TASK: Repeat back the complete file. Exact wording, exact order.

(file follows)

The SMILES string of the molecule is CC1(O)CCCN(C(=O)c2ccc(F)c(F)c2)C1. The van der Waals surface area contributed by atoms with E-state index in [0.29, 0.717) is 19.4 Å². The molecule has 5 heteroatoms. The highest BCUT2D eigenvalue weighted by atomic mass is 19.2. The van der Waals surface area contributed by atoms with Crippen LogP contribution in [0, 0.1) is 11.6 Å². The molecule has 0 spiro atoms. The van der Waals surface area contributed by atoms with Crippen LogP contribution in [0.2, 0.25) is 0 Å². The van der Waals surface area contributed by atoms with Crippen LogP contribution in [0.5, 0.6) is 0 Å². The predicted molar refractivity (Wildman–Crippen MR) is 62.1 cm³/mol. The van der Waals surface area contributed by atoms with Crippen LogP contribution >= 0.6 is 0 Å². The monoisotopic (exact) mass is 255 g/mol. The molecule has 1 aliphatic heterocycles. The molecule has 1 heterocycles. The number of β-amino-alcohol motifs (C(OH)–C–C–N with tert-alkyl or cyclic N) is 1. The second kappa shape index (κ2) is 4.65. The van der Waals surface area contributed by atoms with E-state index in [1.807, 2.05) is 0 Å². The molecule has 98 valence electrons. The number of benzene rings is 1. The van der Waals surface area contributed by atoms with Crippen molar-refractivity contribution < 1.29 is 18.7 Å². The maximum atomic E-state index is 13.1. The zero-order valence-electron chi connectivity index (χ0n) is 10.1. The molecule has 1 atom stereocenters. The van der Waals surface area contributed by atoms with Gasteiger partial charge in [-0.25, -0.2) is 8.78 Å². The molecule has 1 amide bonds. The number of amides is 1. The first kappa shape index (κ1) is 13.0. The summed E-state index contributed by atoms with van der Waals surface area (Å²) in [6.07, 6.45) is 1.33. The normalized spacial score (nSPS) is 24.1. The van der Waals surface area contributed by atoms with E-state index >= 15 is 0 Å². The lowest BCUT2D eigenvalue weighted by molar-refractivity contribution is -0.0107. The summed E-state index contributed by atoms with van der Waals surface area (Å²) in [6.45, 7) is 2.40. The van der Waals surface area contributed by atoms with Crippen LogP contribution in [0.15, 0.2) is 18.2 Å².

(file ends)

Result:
The SMILES string of the molecule is CC1(O)CCCN(C(=O)c2ccc(F)c(F)c2)C1. The van der Waals surface area contributed by atoms with E-state index in [0.29, 0.717) is 19.4 Å². The molecule has 5 heteroatoms. The highest BCUT2D eigenvalue weighted by atomic mass is 19.2. The van der Waals surface area contributed by atoms with Crippen LogP contribution in [0, 0.1) is 11.6 Å². The molecule has 0 spiro atoms. The van der Waals surface area contributed by atoms with Crippen LogP contribution in [0.2, 0.25) is 0 Å². The van der Waals surface area contributed by atoms with Crippen LogP contribution in [0.5, 0.6) is 0 Å². The predicted molar refractivity (Wildman–Crippen MR) is 62.1 cm³/mol. The van der Waals surface area contributed by atoms with Crippen LogP contribution >= 0.6 is 0 Å². The monoisotopic (exact) mass is 255 g/mol. The molecule has 1 aliphatic heterocycles. The molecule has 1 heterocycles. The number of β-amino-alcohol motifs (C(OH)–C–C–N with tert-alkyl or cyclic N) is 1. The second kappa shape index (κ2) is 4.65. The van der Waals surface area contributed by atoms with E-state index in [1.807, 2.05) is 0 Å². The molecule has 98 valence electrons. The number of benzene rings is 1. The van der Waals surface area contributed by atoms with Crippen molar-refractivity contribution < 1.29 is 18.7 Å². The maximum atomic E-state index is 13.1. The zero-order valence-electron chi connectivity index (χ0n) is 10.1. The molecule has 1 atom stereocenters. The van der Waals surface area contributed by atoms with Gasteiger partial charge in [-0.25, -0.2) is 8.78 Å². The molecule has 1 amide bonds. The number of amides is 1. The first kappa shape index (κ1) is 13.0. The summed E-state index contributed by atoms with van der Waals surface area (Å²) in [6.07, 6.45) is 1.33. The normalized spacial score (nSPS) is 24.1. The van der Waals surface area contributed by atoms with E-state index >= 15 is 0 Å². The lowest BCUT2D eigenvalue weighted by molar-refractivity contribution is -0.0107. The summed E-state index contributed by atoms with van der Waals surface area (Å²) in [6.45, 7) is 2.40. The van der Waals surface area contributed by atoms with Crippen LogP contribution in [0.15, 0.2) is 18.2 Å².